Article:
New Genus of Treehopper Named After Selena, the Queen of Tejano Music

Selenacentrus-wallacei

By Kevin Fitzgerald Treehoppers are found on all major landmasses except Antarctica and Madagascar. Numbering about 3,500 species in 300 genera, they are divided into three families: Aetalionidae, Melizoderidae, and Membracidae. All treehoppers feed on plant sap by sucking it out with piercing mouthparts. They feed on more than 100 herbaceous and woody plant species. […]

Nanopillars on Rat-tailed Maggots Reduce Bacterial Colonization

Eristalis-tenax

By Leslie Mertz If an insect ever needed a little love, it would be the immature stage of the drone fly (Eristalis tenax), which is known as a “rat-tailed maggot.” As it turns out, a biologist in London has taken this drone fly larva to heart and, in so doing, discovered never-before-seen structures that appear […]

Education, Mosquito Management Programs, and Cooperation Needed to Stop Zika, Dengue, and Chikungunya

2006
Prof. Frank Hadley Collins, Dir., Cntr. for Global Health and Infectious Diseases, Univ. of Notre Dame

This 2006 photograph depicted a female Aedes aegypti mosquito while she was in the process of acquiring a blood meal from her human host, who in this instance, was actually the biomedical photographer, James Gathany, here at the Centers for Disease Control.  The feeding apparatus consisting of a sharp, orange-colored “fascicle”, which while not feeding, is covered in a soft, pliant sheath called the "labellum”, which retracts as the sharp stylets contained within pierce the host's skin surface, as the insect obtains its blood meal. The orange color of the fascicle is due to the red color of the blood as it migrates up the thin, sharp translucent tube. Note the distended abdominal exoskeleton, which being translucent, allowed the color of the ingested blood meal to be visible.

DF and DHF are primarily diseases of tropical and sub-tropical areas, and the four different dengue serotypes (DEN-1, DEN-2, DEN-3, and DEN-4), are maintained in a cycle that involves humans and the Aedes mosquito. However, Aedes aegypti, a domestic, day-biting mosquito that prefers to feed on humans, is the most common Aedes species. Infections produce a spectrum of clinical illness ranging from a nonspecific viral syndrome to severe and fatal hemorrhagic disease. Important risk factors for DHF include the strain of the infecting virus, as well as the age, and especially the prior dengue infection history of the patient.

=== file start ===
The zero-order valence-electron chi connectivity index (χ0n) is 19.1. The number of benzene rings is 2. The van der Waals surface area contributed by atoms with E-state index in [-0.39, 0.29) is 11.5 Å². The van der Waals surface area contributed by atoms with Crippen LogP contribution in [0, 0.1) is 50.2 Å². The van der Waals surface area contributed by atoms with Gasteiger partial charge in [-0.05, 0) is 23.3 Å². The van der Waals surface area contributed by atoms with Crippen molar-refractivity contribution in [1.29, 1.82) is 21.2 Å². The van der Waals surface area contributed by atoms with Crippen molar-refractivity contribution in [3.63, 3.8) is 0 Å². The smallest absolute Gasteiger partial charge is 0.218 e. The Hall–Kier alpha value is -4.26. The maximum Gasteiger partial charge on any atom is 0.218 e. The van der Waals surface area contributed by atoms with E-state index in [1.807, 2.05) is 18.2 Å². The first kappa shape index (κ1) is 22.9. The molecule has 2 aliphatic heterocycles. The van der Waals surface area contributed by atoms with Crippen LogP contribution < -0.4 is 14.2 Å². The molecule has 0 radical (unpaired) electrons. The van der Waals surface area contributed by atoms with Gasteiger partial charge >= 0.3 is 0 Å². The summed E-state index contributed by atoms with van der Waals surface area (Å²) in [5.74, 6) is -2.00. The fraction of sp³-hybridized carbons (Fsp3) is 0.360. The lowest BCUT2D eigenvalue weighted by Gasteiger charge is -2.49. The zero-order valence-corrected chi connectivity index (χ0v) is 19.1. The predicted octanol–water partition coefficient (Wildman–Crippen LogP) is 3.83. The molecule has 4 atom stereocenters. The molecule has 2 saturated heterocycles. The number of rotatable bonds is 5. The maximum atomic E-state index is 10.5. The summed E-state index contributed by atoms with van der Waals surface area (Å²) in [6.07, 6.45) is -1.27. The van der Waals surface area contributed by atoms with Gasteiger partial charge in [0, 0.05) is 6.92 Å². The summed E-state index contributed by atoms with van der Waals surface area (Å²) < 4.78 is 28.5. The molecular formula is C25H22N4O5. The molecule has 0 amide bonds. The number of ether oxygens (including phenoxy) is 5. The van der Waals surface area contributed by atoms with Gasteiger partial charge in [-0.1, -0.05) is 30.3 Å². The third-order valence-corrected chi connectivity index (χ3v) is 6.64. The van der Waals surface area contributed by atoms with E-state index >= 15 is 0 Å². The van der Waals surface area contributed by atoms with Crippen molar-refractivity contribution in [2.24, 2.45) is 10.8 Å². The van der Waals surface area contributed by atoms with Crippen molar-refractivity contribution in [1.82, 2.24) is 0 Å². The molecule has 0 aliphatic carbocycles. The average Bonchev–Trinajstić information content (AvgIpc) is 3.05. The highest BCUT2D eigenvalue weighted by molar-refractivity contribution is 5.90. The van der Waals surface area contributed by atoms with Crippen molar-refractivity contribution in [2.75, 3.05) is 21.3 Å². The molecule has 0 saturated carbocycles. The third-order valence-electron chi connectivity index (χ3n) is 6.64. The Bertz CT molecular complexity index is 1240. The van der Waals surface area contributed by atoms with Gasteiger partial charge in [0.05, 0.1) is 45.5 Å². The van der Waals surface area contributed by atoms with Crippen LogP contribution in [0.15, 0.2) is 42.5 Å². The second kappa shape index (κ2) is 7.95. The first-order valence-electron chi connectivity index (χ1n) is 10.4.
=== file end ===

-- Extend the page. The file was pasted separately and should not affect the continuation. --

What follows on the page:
The Entomological Society of America (ESA) and Sociedade Entomológica do Brasil (SEB) held a Summit in Maceió, Alagoas, Brazil on 13 March, 2016 to discuss the Aedes aegypti mosquito, which is the primary transmitter of Zika, dengue, chikungunya, and yellow fever. While the Summit featured talks on many aspects of mosquito biology, behavior, and control, […]

32 New Beetle Species Identified from New Brunswick, Canada

Atheta-alphacrenuliventris-Acrotona-brachyoptera

In 1991, 1,365 beetle species were known from New Brunswick. That number increased to 2,703 by 2013, but there were still gaps in the knowledge of the coleopteran fauna. Now a group of insect specialists have joined forces in the name of their love for beetles, and have compiled their findings from the last three […]

Native Predators May Be Having a Larger Impact than Expected on Invasive Stink Bug

jumping-spider

By Dr. Rob Morrison Research recently appearing in the journal Biological Control may change how we view native predators of the brown marmorated stink bug (BMSB). BMSB is an invasive species that was accidentally introduced to the United States from Asia in Pennsylvania, and has since been detected in more than 40 U.S. states. It […]

In Subterranean Termite Colonies, Older Workers Change the Diapers

termite-grooming

By Thomas Chouvenc Well, they don’t exactly change diapers, but when it comes to the latrine and nest sanitation, old termites are in charge. Age polyethism, where workers change tasks as they age, is an elegant way for social insect colonies to effectively allocate tasks to different individuals, usually giving the more risky duties, such […]

How Do Cicadas Know When to Emerge from the Ground?

cicada-chris-simon

By Kevin Fitzgerald If you’ve never seen a cicada, you’ve certainly heard them, filling summer days and nights with their loud, raspy love songs. If you’ve seen any, you’re not likely to forget, since they are impressive insects. In the U.S., they grow up to 1.5 inches long, with wingspans of up to two inches. […]

A Nearly Extinct Butterfly Makes a Comeback in South Florida

????????????????????????????????????

By Richard Levine An article published in the journal Florida Entomologist tells the story of a butterfly that was nearly gone, but is now recovering. In fact, it’s doing so well that some people consider it to be a pest. Back in 1888, the Atala butterfly was so numerous that it was called “the most […]

Did the Malaria Parasite First Evolve in the Insect Vector or the Vertebrate Host?

Culex-malariager

By John P. Roche Malaria is a terrible problem, killing nearly half a million people per year, mostly in sub-Saharan Africa. This serious disease is caused by a protozoan parasite of the genus Plasmodium, which is spread to humans by mosquitoes of the genus Anopheles. In the Anopheles mosquito, the life cycle of the parasite […]

Video on How to Make Delicious Cockroach Tapioca

Food-grade cockroaches.

By Richard Levine This week I attented the joint annual meeting of the Entomological Society of Brazil and the Latin American Congress of Entomology in Maceió, Alagoas, Brazil. One day I walked by a table that had snacks for the attendees, including bowls of what looked like rice, nuts, and insects. I could clearly see […]